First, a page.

The Real Situation With JRPGs In The West


During a discussion on GAF stemming from Square Enix’s comments about the popularity of the Dragon Quest games outside Japan, someone posted a chart that, if legit, proves something about the Japanese RPG market in general I think a lot of people may miss. This has to do with the actual size of that market which has colored conversations on the shifting fortunes of JRPGs in western territories over the years.

User “Square2015” posted a chart displaying sales numbers for Square and Enix RPGs during the 30-year period from 1984 to 2014. I couldn’t independently verify all those numbers but I think the poster just gathered a bunch of NPD numbers from all those games through the years (some apparently from well-known analyst ZhugeEX). They seem to spend a lot of time tracking US and Japanese sales numbers.

If those numbers are believable, then the reason this chart matters is because it gives a bit of hard math to how JRPGs have really been doing in the American market. The common perception seems to be that the genre kind of exploded during the PlayStation and PlayStation 2 eras and then went into decline more recently. This tends to spark all kinds of discussions about why JRPGs declined and what can “save” them. The way I’ve felt on this though has been different: I think they’ve pretty much always been a niche outside of Japan with the exception of a handful of brand names, and I think the chart illustrates this quite clearly. Of course it only displays games made by Square and Enix, but I think it’s safe to say those companies which eventually merged into Square Enix represent a good enough chunk of the JRPG market in the west. Square has been the standard-bearer, so this is at least a good snapshot.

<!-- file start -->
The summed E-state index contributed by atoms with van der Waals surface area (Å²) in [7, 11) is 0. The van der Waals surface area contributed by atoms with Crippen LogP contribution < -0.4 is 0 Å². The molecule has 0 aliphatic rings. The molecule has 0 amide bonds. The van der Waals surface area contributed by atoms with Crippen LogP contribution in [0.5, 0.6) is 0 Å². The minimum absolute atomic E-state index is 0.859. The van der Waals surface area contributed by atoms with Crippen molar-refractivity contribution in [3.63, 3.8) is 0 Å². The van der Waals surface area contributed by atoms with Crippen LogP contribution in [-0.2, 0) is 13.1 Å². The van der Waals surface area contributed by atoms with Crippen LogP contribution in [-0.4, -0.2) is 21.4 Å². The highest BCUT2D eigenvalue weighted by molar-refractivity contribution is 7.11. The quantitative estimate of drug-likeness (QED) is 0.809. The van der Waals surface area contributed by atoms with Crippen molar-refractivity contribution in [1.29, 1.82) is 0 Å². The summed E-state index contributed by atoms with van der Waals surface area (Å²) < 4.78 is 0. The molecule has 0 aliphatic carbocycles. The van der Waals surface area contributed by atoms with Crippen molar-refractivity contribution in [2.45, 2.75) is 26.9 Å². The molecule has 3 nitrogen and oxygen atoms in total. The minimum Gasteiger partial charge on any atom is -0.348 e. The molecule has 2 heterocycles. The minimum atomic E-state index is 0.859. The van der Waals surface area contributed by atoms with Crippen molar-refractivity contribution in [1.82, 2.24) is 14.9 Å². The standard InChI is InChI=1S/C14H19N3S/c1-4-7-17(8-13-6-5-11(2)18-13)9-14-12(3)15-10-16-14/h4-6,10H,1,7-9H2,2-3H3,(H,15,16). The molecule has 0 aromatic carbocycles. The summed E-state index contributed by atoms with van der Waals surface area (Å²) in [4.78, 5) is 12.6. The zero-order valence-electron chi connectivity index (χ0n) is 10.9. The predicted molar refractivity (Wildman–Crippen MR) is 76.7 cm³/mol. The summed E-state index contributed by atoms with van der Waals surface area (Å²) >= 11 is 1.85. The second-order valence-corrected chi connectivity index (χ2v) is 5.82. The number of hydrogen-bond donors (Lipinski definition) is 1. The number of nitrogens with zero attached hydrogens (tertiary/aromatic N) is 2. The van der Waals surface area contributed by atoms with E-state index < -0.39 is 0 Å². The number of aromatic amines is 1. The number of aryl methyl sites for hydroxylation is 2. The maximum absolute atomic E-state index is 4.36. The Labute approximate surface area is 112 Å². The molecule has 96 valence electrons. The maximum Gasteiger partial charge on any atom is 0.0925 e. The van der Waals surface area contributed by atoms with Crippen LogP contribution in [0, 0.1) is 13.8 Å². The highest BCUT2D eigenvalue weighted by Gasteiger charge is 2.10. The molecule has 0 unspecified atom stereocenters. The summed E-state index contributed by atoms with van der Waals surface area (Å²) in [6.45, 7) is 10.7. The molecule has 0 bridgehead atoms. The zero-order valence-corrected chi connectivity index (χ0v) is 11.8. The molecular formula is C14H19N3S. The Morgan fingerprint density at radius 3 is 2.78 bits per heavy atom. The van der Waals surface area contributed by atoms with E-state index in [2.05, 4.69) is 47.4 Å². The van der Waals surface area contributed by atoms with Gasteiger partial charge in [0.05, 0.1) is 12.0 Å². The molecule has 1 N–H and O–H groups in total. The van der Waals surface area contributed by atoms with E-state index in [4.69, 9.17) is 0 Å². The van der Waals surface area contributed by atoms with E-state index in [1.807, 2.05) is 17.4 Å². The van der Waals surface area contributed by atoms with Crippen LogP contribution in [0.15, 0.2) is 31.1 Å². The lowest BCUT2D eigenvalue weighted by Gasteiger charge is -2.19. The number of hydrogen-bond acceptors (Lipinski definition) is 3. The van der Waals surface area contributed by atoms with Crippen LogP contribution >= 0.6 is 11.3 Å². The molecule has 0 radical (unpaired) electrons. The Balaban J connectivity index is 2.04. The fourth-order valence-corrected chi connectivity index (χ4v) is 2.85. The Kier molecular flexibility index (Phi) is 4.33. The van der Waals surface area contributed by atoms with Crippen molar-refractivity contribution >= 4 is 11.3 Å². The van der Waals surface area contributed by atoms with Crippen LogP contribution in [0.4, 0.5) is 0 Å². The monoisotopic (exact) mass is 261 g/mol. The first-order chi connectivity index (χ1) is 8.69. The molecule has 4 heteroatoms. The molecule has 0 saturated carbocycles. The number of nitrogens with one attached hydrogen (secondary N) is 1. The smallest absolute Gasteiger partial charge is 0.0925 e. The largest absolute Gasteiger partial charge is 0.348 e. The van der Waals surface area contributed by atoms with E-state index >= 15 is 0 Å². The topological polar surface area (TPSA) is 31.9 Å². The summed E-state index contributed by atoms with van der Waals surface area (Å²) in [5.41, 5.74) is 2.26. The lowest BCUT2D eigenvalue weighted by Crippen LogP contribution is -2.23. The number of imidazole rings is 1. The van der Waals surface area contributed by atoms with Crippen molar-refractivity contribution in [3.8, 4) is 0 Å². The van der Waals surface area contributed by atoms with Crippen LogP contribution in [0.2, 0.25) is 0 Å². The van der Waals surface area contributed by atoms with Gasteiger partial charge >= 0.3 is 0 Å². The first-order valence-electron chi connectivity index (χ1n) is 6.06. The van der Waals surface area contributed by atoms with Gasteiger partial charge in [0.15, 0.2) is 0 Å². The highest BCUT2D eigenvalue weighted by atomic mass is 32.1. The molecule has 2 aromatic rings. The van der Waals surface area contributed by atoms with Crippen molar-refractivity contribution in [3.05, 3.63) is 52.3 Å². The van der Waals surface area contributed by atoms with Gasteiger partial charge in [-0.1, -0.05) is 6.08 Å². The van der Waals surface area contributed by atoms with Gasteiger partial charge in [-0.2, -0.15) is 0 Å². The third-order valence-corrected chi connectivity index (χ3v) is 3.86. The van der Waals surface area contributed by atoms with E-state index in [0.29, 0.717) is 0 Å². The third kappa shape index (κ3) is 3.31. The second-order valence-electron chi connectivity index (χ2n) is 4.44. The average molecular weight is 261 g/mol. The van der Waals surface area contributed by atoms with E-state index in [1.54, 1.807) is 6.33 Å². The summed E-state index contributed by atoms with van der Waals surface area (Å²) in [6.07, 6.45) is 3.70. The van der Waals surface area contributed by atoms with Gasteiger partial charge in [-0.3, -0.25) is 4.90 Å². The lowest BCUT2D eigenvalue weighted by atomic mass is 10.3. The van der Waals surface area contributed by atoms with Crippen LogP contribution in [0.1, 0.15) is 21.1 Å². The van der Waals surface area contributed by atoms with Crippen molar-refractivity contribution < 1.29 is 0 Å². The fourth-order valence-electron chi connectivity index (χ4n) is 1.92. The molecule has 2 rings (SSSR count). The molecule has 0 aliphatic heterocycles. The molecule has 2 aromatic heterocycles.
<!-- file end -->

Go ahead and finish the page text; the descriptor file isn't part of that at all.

All the huge bars on this chart are either Final Fantasy or Kingdom Hearts games. There’s not a single game on that chart selling over a million copies that doesn’t have one of those two brands in the title. People may love their Chrono Trigger, but Kingdom Hearts spin-offs did better than that game commercially. I think the only Japanese RPG franchise outside of those with mass market success in the west has been Pokemon. That’s it: for 30 years JRPGs in the western market have pretty much just been four franchises standing atop a heap of niche games.

What’s also important to look at is that the sales numbers of the non-Final Fantasy, non-Kingdom Hearts games on that chart seem to stay pretty stable over a 30-year period. Most sell between maybe 100,000 and 500,000 copies. Outside the mass-market hits, JRPGs never really grew or shrank in the US. The genre pretty much stayed the same size.

What changed is that in the transition out of the PS2 era, many of the JRPGs simply moved to handheld systems. Their absence from the PS3 library relative to the PS2 library convinced some people that fewer of them were being made.

Why JRPGs never really grew in the west outside a few brands is anyone’s guess. I think it’s because firstly, American console users have a heavy preference for action games and secondly, because the cartoon-like fantasy settings aren’t a big draw for the mainstream over here. It would explain a lot about the RPGs that did become big.

Final Fantasy VII had a huge marketing campaign and bucked the fantasy trend by being about a dystopian city and a shadowy corporation instead of dragons and elves. Kingdom Hearts took the foundation the post-VII Final Fantasy games built and added universally beloved Disney characters. Pokemon simply became a big childrens’ property on its own. I guess it would also be interesting to compare with sales numbers of the Mario RPGs.

Today’s biggest RPGs on consoles — games from Bethesda Softworks, BioWare, or CDProjekt RED, appeal much more directly to western audiences. They have settings, characters, and advertising that appeals more to western tastes. None of them are turn-based, and in fact they all have gameplay more in common with action games.

I think the most positive thing one can take from these numbers is that JRPGs were never really in trouble or “dying.”  Maybe there’s been a period where Final Fantasy has been in decline which has made the whole genre look worse off, or maybe it was the period where JRPGs moved away from consoles a bit, but overall their health seems to have been stable for decades.


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